This Week's Agenda: Primaries in the South, the GOP and Women, Major Economic Indicators, and Another Greek Bailout
Monday, March 12, 2012
While moderate Republican and independent women express their frustration with the GOP's stance on social issues like contraception, President Obama's reelection team is trying to seize the moment and court female voters for November. Meanwhile, the Republican candidates head south, where primary voters will vote in Alabama and Mississippi on Tuesday. And while the jobs numbers looked promising last week, a number of new economic indicators will tell us much more about the economy this week, with figures on consumer spending, retail sales, and inflation. Finally, Eurozone finance ministers will decide whether Greece deserves a second bailout this week.
Friday, March 09, 2012
Almost all of Greece's private creditors have agreed to accept a loss on their investments, leaving their holdings of government debt almost 75 percent less. This new agreement will save the country around 100 million dollars and averts immediate default for the country.
Wednesday, February 22, 2012
Greece has once again narrowly avoided defaulting on their $172 billion debt by agreeing to more austerity measures and selling off profits to euro zone countries. However, it's unlikely this development will ease the dire situation of its population: nearly 20,000 Greeks are homeless and 21 percent are unemployed. Stateside, there were signs of recovery when on Tuesday the Dow hit 13,000 for the first time since 2008. But if the last four years have proved nothing else, it's that what happens across the globe can directly impact a market at home.
Monday, November 07, 2011
By Steffen Schmidt : IAFC Blogger
-Steffen Schmidt, It's A Free Country blogger.
Monday, November 07, 2011
Embattled Greek Prime Minister George Papandreou will resign once plans for a new coalition government are finalized. Papandreou and his political rival, conservative leader Antonis Samaras, reached a deal on Sunday to form a unity government to implement the unpopular austerity measures required by a bailout deal reached with European leaders. The new government is expected to be led by a non-politician who will be named on Monday.
Friday, November 04, 2011
In Cannes, leaders from the world's 20 largest economic nations are meeting to discuss the most pressing fiscal matters across the globe. On top of that list is Greece and the high-stakes political gamesmanship of the country's Prime Minister George Papandreou. Papandreou called off a plan to hold a referendum on his country's loan deal with the European Union Thursday after he gained new support for the deal from the opposition. Greece is in a tense political stalemate as its fate with the euro zone hangs in the balance. Papandreou is trying avoid a economic catastrophe as he faces calls for his resignation and a no-confidence vote on Friday. Papandreou's political brinkmanship has renewed questions about the instability of the euro zone and the destabilizing roles of deeply indebted countries.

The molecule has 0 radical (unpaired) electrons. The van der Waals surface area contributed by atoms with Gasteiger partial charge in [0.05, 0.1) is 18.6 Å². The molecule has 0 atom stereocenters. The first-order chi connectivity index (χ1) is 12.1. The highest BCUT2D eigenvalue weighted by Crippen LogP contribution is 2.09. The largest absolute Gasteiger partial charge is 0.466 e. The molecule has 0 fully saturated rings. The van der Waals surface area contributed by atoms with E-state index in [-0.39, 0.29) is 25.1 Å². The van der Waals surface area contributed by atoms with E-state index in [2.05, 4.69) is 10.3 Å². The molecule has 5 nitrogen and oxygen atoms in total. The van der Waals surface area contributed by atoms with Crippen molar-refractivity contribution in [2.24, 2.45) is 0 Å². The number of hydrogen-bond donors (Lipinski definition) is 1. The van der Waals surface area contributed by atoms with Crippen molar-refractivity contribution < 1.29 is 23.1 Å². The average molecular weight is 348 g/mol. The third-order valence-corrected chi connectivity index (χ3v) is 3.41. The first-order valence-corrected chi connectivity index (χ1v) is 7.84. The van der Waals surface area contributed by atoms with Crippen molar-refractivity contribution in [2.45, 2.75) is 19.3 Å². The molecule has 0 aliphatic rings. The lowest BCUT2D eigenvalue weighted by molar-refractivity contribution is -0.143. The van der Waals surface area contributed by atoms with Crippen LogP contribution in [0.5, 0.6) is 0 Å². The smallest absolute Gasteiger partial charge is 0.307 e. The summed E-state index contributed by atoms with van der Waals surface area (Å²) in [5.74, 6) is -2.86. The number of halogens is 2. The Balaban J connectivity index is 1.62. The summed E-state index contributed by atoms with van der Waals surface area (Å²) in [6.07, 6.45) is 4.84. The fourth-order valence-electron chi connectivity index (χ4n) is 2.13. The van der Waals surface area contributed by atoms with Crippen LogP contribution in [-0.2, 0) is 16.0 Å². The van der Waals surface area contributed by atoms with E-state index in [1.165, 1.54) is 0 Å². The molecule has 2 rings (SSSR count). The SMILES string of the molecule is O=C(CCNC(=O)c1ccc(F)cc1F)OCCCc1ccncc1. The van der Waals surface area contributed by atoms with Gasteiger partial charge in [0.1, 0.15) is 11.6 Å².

Thursday, November 03, 2011
By Solomon Kleinsmith : IAFC Blogger
A fitting analogy for this might be someone who's been eating terribly for decades, and is complaining about the choice between not doing anything following a mild heart attack, and just going on with their life as they were.
Thursday, November 03, 2011
Greece's ongoing debt crisis and governmental instability has become the focal point of this week's G-20 summit in Cannes, France. A day before a scheduled no-confidence vote in Greek Parliament that could lead to the government's collapse, two ministers have publicly split with Prime Minister George Papandreo over his plan to hold a referendum on a European bailout plan. Finance Minister Evangelos Venizelos and three other ministers are now opposing the referendum, saying Greece's membership in the euro cannot be jeopardized.
Wednesday, November 02, 2011
World markets plunged Tuesday after Greek Prime Minister George Papandreou announced a surprise plan to hold a national referendum on the proposed European bailout package, bringing the Greek government to the brink of collapse. Several members of Parliament's governing Socialist Party have called on Papandreou to resign, and some members of his own party have called for new elections immediately. A no-confidence vote is scheduled for Friday. Early Wednesday, the Greek cabinet backed Papandreou's referendum plan. Some analysts worry the referendum will bring Greece dangerously close to defaulting on its debt.
Tuesday, November 01, 2011
Greek Prime Minister George Papandreou announced late Monday that he is calling for a nationwide vote on a European bailout plan. Markets are tumbling this morning on news that the Greek people will have the final say on an economic package agreed to last week by European leaders after months of negotiations. Rachel Donadio, Rome bureau chief for The New York Times, reports on the latest.
Tuesday, September 27, 2011
Greek Prime Minister George Panpandreou is in Germany to meet with Chancellor Angela Merkel to discuss a new strategy to keep his country from defaulting on its debt. Greece needs a further €8 billion to pay its bills. Without it, hundreds of thousands of civil servants will not get paid. Early Tuesday, Greek Finance Minister Evangelos Venizelos said his country will receive bailout funds.
Thursday, September 15, 2011
French President Nicolas Sarkozy and German Chancellor Angela Merkel reassured Greek Prime Minister George Papandreou that Greece is an "integral" part of the euro zone during a telephone conversation on Wednesday. As concerns over whether Greece will default on its debt, the Greek government has restated its commitment to meet deficit reductions required by the two bailouts it received from the European Union. The BBC's Steve Evans reports from Berlin, where German citizens are skeptical of bailing out another country.